The recent passage of the SECURE Act 2.0 includes some immediate changes to the calculations of many calculators. The foremost change was to the Required Minimum Distribution (RMD) calculation for account owners. The table below shows the new RMD Ages now used by all RMD calculators. A new calculator has been added to specifically calculate when the first RMD is required. It can be found here: Required Minimum Distribution (RMD) - Year To Begin.
Secure 2.0 did not change how the RMD is calculated; it only changed the age that they start. These rules took effect January 1st, 2023.
|Account owners born on or before 6/30/1949||70 1/2*|
|7/1/1949 through 12/31/2050||72*|
|1/1/1951 through 12/31/1960||73*|
|Account owners born on or after 1/1/1961||75*|
|*Age of account owner as of 12/31 of the distribution year. This RMD chart only applies to the original account owner or a spouse who chooses to treat their inherited account as their own.|
|Required Minimum Distribution (RMD)||Use this calculator to determine your Required Minimum Distributions (RMD) as an account owner of a retirement account. This financial calculator will also look at potential future year's distribution requirements.|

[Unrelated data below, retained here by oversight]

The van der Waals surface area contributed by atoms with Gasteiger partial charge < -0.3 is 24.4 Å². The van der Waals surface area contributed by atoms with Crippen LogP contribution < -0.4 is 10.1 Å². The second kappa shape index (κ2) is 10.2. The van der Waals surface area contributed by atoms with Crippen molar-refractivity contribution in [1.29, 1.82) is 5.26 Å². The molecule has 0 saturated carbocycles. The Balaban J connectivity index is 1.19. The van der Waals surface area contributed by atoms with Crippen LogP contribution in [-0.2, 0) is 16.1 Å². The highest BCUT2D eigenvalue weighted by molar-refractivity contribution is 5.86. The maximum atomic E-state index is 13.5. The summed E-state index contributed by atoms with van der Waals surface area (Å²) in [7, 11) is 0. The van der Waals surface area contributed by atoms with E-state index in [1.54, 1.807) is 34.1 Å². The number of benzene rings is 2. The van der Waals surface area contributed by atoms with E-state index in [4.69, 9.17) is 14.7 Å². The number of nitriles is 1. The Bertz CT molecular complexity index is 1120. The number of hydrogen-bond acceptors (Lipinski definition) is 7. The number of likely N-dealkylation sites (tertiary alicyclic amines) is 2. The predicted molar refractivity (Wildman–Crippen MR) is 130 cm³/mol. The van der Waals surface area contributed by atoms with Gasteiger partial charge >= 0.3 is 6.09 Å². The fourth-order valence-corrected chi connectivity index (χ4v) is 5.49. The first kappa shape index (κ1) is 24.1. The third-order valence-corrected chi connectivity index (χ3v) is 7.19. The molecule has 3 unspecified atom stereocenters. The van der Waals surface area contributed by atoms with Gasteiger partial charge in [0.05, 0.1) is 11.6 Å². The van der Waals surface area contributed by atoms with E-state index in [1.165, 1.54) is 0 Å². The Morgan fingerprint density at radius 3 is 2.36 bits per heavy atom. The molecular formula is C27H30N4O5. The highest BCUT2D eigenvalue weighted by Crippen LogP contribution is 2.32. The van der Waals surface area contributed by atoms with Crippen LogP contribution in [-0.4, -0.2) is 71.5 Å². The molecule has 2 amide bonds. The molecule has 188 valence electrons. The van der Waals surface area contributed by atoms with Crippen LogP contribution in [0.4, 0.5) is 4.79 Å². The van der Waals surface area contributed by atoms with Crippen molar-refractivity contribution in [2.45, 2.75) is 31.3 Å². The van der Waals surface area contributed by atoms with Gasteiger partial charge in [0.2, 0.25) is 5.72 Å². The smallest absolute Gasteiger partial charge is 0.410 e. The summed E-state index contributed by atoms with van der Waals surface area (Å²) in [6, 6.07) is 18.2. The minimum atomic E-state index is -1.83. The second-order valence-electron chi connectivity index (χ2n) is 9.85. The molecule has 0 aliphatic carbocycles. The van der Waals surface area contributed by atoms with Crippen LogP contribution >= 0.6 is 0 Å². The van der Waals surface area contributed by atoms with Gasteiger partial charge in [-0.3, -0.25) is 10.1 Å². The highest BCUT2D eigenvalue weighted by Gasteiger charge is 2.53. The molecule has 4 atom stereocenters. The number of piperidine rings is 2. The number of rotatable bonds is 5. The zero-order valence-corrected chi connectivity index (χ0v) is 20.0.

|Required Minimum Distribution (RMD) - Current Year||Use this calculator to determine your Required Minimum Distributions (RMD) as an account owner of a retirement account for the current year.|
|Required Minimum Distribution (RMD) - Future Projection||Use this calculator to create a projection of your future Required Minimum Distributions (RMD) as an owner of a qualified retirement account.|
|Required Minimum Distribution (RMD) - with Stretch Projection||Use this calculator to create a stretch projection for Required Minimum Distributions (RMD) of a qualified retirement account.|
|Required Minimum Distribution (RMD) - Year To Begin||Use this calculator to determine calculate when your Required Minimum Distributions (RMD) must begin to avoid penalties. If distributions are required to have been started, it will also calculate the current year RMD.|
|RMD & Stretch IRA Calculator||Use this calculator for a spouse beneficiary (assumes spouse rolls to own IRA) or owner's death was post 2019 and the beneficiary is a Designated Beneficiary.|
The current calculators have an updated definition for changes that take place starting in 2025 for additional catch-up contributions for people ages 60 to 63. Below is the new definition that appears when the contribution limit appears in a calculator. Calculation changes, which impact retirement savings plans contribution amount, will be implemented as the changes go into effect. As the new rules are further clarified, it is expected that the 3/31/2023 update will included additional changes..